Disclaimer: I do not read comics or care about super hero movies or shows in general, and had never heard of Jessica Jones before this show.
Jessica Jones is another brilliant Netflix original. It’s a dark, exciting, interesting show about a private investigator with a painful past, and a sociopath who can control minds.
But–it’s actually about a woman who’s parents were killed in a car crash when she was young, who grew up in a foster home, who has never been close to anyone but her foster sister in her whole life, and constantly alienates herself from anyone she meets. And a man who holds onto a grudge from his childhood like it’s a life preserver and uses people like objects, living in a delusional world where they want him to do what he’s doing to them and where they like or even love him.
It’s a show about people, not powers. About characters, not costumes.
In fact, there are no costumes in the show. No ridiculous, forced reasoning for why the character would wear a costume, no awkward, forced ‘gee what should my super name be?’ scene, except a humorous one where Jessica is rolling her eyes at the entire idea. Even the villain, ‘Kilgrave’ gets mocked for his pseudonym. (Come on, kill grave? Why not murdercorpse?)
And guess what? In a shocking and refreshing twist, Jessica is not a piece of flesh, but a human woman who wears clothing that human women wear! There is not one scene with cleavage or leg. There is no forced excuses for her to get into a swimsuit or dress up in some lingerie to go ‘undercover’ or whatever, and again, no ridiculous costume (which is always 10 times more ridiculous for woman heroes).
And when I call Jessica a ‘hero’, I suppose I should just say protagonist. Because, although she can be said to be heroic, she is not a ‘hero’ in the way the word has come to mean in these blockbuster comic movies. She is not trying to save the world. She is trying to save herself, and the few people she cares about. In fact, that the world is not at stake is another refreshing difference in this show. The story stays focused on the characters and their immediate surroundings. It’s not ‘if I don’t stop Kilgrave, he’ll destroy the world!’ it’s ‘If I don’t stop Kilgrave, he’ll torture and kill me and my friends.’ Which is way more identifiable and scary.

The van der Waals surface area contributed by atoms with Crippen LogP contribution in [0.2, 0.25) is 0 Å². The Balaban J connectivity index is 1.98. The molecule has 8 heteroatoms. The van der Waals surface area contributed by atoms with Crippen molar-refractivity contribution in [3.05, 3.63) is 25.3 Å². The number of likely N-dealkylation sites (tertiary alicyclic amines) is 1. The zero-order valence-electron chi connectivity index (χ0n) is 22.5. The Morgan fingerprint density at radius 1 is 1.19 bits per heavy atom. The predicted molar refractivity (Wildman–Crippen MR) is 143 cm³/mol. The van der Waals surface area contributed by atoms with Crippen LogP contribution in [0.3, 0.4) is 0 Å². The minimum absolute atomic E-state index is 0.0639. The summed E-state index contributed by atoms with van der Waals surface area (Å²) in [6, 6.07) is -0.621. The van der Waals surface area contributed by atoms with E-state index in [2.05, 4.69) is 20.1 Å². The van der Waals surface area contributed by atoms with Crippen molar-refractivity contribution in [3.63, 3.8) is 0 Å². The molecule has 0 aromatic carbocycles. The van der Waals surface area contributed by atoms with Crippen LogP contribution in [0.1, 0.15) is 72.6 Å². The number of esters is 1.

I can just imagine, if this was made into one of those movies we see in the theaters every six months these days, Kilgrave would be waltzing into the White house, and making the president get on his knees, then the camera would pan out dramatically while he laughs a villain’s laugh. Instead we get a brilliant, human performance–a disturbing, damaged human, yes, but not a caricature. Not a mustache twirling cliche.
David Tennant as the villain in this is amazing. I was worried he would be too likable, but no, he is not in the least. He is a creepy, yet believable person. Because the way he talks and the things he says are all too familiar, from rapists, rape apologists, and other abusers and manipulators in our society today. But beneath it all you can see that he is a frightened child throwing a fit when he can’t have what he wants, and such power in the hands of a person like that, is nothing short of terrifying.
There is so much good about this show, I just can’t recommend it enough. It is an adult show, so don’t let the Marvel logo fool you. It is all adult themes, and there is some gruesome violence. But the story too is adult. In that it is developed and mature and thoughtful and deep and interesting and poignant and all the things so many of these flash-bang comic movies and shows are not.